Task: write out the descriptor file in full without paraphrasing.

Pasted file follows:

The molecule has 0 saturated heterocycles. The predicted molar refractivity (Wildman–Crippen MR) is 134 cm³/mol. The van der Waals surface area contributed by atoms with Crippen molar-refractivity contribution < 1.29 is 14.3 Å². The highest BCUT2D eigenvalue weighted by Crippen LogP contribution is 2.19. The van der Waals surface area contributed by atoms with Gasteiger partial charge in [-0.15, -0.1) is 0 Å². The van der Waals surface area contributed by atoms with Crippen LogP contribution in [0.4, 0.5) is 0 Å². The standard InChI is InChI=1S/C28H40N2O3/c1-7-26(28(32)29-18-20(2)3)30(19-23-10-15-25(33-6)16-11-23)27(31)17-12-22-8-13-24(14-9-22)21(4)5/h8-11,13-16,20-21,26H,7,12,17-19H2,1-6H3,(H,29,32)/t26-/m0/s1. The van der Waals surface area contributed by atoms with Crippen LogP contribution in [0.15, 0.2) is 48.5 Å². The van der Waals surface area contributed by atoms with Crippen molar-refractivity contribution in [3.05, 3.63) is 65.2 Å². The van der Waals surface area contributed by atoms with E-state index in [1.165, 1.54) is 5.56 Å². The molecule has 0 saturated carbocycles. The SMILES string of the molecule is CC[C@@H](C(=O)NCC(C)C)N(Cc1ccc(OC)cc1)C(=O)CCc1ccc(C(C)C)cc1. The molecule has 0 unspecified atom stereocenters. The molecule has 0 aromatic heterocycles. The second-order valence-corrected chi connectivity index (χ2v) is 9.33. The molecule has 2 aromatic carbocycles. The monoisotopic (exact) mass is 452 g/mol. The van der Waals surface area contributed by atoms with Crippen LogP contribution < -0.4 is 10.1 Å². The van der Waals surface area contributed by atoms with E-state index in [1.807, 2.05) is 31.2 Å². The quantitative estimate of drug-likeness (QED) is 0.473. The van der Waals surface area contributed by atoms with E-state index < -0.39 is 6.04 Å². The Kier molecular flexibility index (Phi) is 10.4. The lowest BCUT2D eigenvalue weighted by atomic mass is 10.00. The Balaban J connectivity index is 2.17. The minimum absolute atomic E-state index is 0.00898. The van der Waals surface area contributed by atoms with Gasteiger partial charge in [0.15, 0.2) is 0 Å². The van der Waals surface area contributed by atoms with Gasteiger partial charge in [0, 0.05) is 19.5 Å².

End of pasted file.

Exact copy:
The molecule has 0 saturated heterocycles. The predicted molar refractivity (Wildman–Crippen MR) is 134 cm³/mol. The van der Waals surface area contributed by atoms with Crippen molar-refractivity contribution < 1.29 is 14.3 Å². The highest BCUT2D eigenvalue weighted by Crippen LogP contribution is 2.19. The van der Waals surface area contributed by atoms with Gasteiger partial charge in [-0.15, -0.1) is 0 Å². The van der Waals surface area contributed by atoms with Crippen LogP contribution in [0.4, 0.5) is 0 Å². The standard InChI is InChI=1S/C28H40N2O3/c1-7-26(28(32)29-18-20(2)3)30(19-23-10-15-25(33-6)16-11-23)27(31)17-12-22-8-13-24(14-9-22)21(4)5/h8-11,13-16,20-21,26H,7,12,17-19H2,1-6H3,(H,29,32)/t26-/m0/s1. The van der Waals surface area contributed by atoms with Crippen LogP contribution in [0.15, 0.2) is 48.5 Å². The van der Waals surface area contributed by atoms with Crippen molar-refractivity contribution in [3.05, 3.63) is 65.2 Å². The van der Waals surface area contributed by atoms with E-state index in [1.165, 1.54) is 5.56 Å². The molecule has 0 saturated carbocycles. The SMILES string of the molecule is CC[C@@H](C(=O)NCC(C)C)N(Cc1ccc(OC)cc1)C(=O)CCc1ccc(C(C)C)cc1. The molecule has 0 unspecified atom stereocenters. The molecule has 0 aromatic heterocycles. The second-order valence-corrected chi connectivity index (χ2v) is 9.33. The molecule has 2 aromatic carbocycles. The monoisotopic (exact) mass is 452 g/mol. The van der Waals surface area contributed by atoms with Crippen LogP contribution < -0.4 is 10.1 Å². The van der Waals surface area contributed by atoms with E-state index in [1.807, 2.05) is 31.2 Å². The quantitative estimate of drug-likeness (QED) is 0.473. The van der Waals surface area contributed by atoms with E-state index < -0.39 is 6.04 Å². The Kier molecular flexibility index (Phi) is 10.4. The lowest BCUT2D eigenvalue weighted by atomic mass is 10.00. The Balaban J connectivity index is 2.17. The minimum absolute atomic E-state index is 0.00898. The van der Waals surface area contributed by atoms with Gasteiger partial charge in [0.15, 0.2) is 0 Å². The van der Waals surface area contributed by atoms with Gasteiger partial charge in [0, 0.05) is 19.5 Å².